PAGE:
Griffin said he felt comfortable playing in the Mercedes-Benz Superdome, which was also his home stadium when he played at Tulane. But that was about as close as he came to giving himself any credit.

“Some of those passes today that even were completed, I wish I had better ball placement,” Griffin said, according to the New Orleans Advocate. “... I feel like there’s a lot that I’m yet to show. I still have a lot of things I need to work on. It’s a process.”
NEW ORLEANS -- Sean Payton has talked in the past about the importance of "creating a crisis" to get his team's attention. It's something he learned from mentor Bill Parcells and a tact he used in the week leading up to Super Bowl XLIV when he gave some of his New Orleans Saints players a tongue-lashing for arriving late to a meeting.

Well, whether he wanted it or not, Payton got his crisis on Friday night in one of the uglier New Orleans Saints outings I can ever remember -- preseason or otherwise.

[+] EnlargeJimmy Graham
Sean Gardner/Getty ImagesJimmy Graham was flagged twice for his post-touchdown celebrations Friday night.
The Saints committed 22 penalties, which led to a Payton postgame tirade that channeled some of former Saints coach Jim Mora's classic rants.

And the ugliest moment of all came during a sideline shouting match between Payton and star tight end Jimmy Graham after Graham was twice penalized for dunking after touchdowns.

It was a disturbing moment. Payton's reaction was expected -- players naturally get chewed out after penalties. It's why some of us were following Payton with our binoculars from up in the press box after Graham jogged off the field.

But Graham's emotional reaction was unexpected. As veteran teammate Zach Strief said, Graham had to know the tongue-lashing was coming. But as Strief also said, Graham is an emotional player who obviously feels strongly about protesting the new anti-dunking rule that took away one of his signature emotional outlets.

Graham chose to avoid the media on Friday night, exiting the locker room as reporters arrived. So I won't try to put any words in his mouth or even try to guess whether his frustration goes beyond his thoughts on the NFL's new penalty.

But I've always respected Graham as a player and a person, as a hard and determined worker and as a good locker-room guy and favorite of coaches. So I don't anticipate him allowing this issue to fester any more than it already has.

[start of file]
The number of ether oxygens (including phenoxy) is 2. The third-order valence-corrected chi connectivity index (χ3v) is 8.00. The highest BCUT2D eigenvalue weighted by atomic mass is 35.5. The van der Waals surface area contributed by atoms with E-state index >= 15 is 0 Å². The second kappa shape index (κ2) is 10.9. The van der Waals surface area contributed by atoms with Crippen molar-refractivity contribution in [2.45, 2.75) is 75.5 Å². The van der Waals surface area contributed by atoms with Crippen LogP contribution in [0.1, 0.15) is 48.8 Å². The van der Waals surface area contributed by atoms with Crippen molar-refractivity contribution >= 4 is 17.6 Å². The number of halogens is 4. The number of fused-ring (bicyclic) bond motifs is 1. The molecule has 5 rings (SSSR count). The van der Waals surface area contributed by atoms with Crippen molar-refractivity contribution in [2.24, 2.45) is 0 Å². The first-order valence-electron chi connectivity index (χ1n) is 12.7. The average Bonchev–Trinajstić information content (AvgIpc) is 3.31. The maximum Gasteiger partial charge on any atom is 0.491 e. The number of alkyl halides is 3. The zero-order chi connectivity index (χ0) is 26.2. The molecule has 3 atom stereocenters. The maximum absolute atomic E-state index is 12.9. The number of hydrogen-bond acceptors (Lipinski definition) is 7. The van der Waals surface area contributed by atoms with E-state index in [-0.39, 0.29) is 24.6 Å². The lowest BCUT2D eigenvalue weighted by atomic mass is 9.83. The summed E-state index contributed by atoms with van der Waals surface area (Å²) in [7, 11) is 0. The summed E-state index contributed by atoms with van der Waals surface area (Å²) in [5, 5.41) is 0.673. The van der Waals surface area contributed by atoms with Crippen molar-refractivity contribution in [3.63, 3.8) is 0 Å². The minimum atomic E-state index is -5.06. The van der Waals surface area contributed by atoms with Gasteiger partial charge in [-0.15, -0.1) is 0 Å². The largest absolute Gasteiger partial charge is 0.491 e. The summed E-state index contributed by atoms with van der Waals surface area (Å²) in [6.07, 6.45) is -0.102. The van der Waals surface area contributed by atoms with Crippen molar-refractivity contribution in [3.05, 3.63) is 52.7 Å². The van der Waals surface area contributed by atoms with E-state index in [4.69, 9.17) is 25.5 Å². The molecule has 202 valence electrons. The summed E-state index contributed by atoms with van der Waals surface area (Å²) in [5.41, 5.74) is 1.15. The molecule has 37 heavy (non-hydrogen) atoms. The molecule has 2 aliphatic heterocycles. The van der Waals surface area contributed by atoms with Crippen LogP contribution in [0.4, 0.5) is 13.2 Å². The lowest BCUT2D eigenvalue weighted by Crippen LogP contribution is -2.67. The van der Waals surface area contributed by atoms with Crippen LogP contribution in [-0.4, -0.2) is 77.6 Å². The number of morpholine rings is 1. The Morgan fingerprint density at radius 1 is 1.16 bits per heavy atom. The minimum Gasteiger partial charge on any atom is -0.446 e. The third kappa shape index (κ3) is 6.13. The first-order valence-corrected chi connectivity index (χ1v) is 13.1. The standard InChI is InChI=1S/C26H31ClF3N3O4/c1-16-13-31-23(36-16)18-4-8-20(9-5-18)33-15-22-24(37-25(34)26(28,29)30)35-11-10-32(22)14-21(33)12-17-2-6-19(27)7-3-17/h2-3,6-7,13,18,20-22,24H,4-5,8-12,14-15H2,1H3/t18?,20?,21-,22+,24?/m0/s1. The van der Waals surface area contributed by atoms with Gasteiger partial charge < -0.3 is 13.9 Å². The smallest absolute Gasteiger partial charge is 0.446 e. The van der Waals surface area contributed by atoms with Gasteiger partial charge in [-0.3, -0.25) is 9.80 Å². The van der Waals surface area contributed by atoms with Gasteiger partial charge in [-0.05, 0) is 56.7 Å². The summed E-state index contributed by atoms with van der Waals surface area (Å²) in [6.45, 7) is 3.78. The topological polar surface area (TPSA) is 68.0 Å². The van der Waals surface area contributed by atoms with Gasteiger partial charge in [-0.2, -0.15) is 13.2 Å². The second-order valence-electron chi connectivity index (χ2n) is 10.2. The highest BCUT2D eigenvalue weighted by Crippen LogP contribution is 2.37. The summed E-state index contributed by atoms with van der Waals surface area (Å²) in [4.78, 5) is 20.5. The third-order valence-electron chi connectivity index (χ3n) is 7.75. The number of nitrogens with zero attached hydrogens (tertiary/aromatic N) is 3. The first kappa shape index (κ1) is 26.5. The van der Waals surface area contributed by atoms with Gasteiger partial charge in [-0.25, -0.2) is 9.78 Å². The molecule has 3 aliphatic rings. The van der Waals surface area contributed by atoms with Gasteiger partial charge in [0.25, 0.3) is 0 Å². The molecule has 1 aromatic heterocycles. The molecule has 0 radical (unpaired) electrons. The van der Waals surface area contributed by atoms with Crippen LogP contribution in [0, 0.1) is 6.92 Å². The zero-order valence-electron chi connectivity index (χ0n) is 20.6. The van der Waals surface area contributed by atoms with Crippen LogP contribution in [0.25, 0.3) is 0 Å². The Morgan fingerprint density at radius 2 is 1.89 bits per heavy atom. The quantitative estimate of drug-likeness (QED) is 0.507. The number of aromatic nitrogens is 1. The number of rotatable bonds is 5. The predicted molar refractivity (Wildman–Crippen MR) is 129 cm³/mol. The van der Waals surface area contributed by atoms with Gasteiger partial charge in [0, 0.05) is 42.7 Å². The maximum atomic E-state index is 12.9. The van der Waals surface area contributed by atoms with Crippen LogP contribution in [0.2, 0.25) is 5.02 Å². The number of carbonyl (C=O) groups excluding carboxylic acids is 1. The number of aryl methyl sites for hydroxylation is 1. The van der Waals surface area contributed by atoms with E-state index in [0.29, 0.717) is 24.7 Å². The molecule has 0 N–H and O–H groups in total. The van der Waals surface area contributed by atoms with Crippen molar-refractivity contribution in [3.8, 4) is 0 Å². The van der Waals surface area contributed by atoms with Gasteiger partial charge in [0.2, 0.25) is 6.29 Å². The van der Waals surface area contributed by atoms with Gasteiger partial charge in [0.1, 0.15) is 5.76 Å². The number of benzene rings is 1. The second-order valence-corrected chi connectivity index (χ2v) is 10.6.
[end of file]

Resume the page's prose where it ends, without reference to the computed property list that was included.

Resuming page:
As for the issue of the Saints' sloppy play -- those 20 other penalties that had nothing to do with dunking -- I'll rank that as mildly disturbing.

It's not something we've seen from the Saints consistently in the past. They have a smart, veteran team for the most part, with a proven, veteran coaching staff.

And you can be absolutely certain that the players and coaches will be sent a message through more tirades to come behind closed doors.

"We'll find ourselves at the short end of a game and then wonder about our offseason goals and what happened. And we won't know exactly when it happened," Payton said, making it clear that there's nothing harmless about a crisis in Week 2 of the preseason.

"We'll say, ‘Hey, when we get to the regular season, it'll clean itself up,'" Payton said. "That's silliness."

Observation Deck: Tennessee Titans

August, 16, 2014
Aug 16

The Tennessee Titans turned the ball over five times at the Mercedes-Benz Superdome and didn't do close to enough to offset the giveaways against the New Orleans Saints.

Tennessee lost 31-24 Friday night in New Orleans, despite the hosts' handing away 184 yards on 22 accepted penalties, including eight of the Titans' 28 first downs.

Penalties were the biggest story of a lengthy game, and the Titans made their own large contribution in that department, with 10 for 111 yards. The Titans didn't have a takeaway on defense or special teams to make up for their turnover troubles.

Here are some other thoughts on the Titans' second preseason game:
  • Receiver Justin Hunter was the offensive star, with a great leaping catch on the left side of the end zone for a 4-yard touchdown from Jake Locker. That one looked a lot like the sort of practice catch Hunter has been making regularly. Hunter also grabbed a pass in the middle of the field from rookie QB Zach Mettenberger and took advantage of a falling defender by taking off into space and coasting the rest of the way for a 64-yard score. He finished with four catches for 111 yards.